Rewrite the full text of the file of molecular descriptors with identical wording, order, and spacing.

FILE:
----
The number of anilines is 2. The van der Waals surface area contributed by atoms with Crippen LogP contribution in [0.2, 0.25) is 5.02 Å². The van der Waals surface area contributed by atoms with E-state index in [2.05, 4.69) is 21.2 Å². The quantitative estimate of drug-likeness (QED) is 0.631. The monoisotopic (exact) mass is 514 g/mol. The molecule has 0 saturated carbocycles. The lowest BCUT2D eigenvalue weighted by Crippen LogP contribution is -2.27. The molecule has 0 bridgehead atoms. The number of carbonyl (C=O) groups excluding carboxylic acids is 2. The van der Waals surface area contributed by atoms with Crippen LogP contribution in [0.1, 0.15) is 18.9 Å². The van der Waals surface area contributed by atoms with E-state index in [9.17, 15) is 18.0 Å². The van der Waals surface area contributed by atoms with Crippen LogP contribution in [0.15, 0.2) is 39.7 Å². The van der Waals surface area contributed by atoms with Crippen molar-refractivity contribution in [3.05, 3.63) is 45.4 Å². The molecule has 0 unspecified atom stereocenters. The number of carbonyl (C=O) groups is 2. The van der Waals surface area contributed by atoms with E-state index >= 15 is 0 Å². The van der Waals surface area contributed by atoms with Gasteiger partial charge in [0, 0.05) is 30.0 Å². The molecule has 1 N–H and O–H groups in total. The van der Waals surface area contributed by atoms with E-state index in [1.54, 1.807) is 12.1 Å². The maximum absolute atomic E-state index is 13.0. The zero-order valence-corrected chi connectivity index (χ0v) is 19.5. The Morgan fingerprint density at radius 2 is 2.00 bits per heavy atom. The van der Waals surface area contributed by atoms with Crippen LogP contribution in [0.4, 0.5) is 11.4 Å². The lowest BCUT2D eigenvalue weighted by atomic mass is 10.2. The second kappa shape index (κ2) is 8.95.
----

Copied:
The number of anilines is 2. The van der Waals surface area contributed by atoms with Crippen LogP contribution in [0.2, 0.25) is 5.02 Å². The van der Waals surface area contributed by atoms with E-state index in [2.05, 4.69) is 21.2 Å². The quantitative estimate of drug-likeness (QED) is 0.631. The monoisotopic (exact) mass is 514 g/mol. The molecule has 0 saturated carbocycles. The lowest BCUT2D eigenvalue weighted by Crippen LogP contribution is -2.27. The molecule has 0 bridgehead atoms. The number of carbonyl (C=O) groups excluding carboxylic acids is 2. The van der Waals surface area contributed by atoms with Crippen LogP contribution in [0.1, 0.15) is 18.9 Å². The van der Waals surface area contributed by atoms with E-state index in [9.17, 15) is 18.0 Å². The van der Waals surface area contributed by atoms with Crippen LogP contribution in [0.15, 0.2) is 39.7 Å². The van der Waals surface area contributed by atoms with Crippen molar-refractivity contribution in [3.05, 3.63) is 45.4 Å². The molecule has 0 unspecified atom stereocenters. The number of carbonyl (C=O) groups is 2. The van der Waals surface area contributed by atoms with E-state index >= 15 is 0 Å². The van der Waals surface area contributed by atoms with Gasteiger partial charge in [0, 0.05) is 30.0 Å². The molecule has 1 N–H and O–H groups in total. The van der Waals surface area contributed by atoms with E-state index in [1.54, 1.807) is 12.1 Å². The maximum absolute atomic E-state index is 13.0. The zero-order valence-corrected chi connectivity index (χ0v) is 19.5. The Morgan fingerprint density at radius 2 is 2.00 bits per heavy atom. The van der Waals surface area contributed by atoms with Crippen LogP contribution in [0.4, 0.5) is 11.4 Å². The lowest BCUT2D eigenvalue weighted by atomic mass is 10.2. The second kappa shape index (κ2) is 8.95.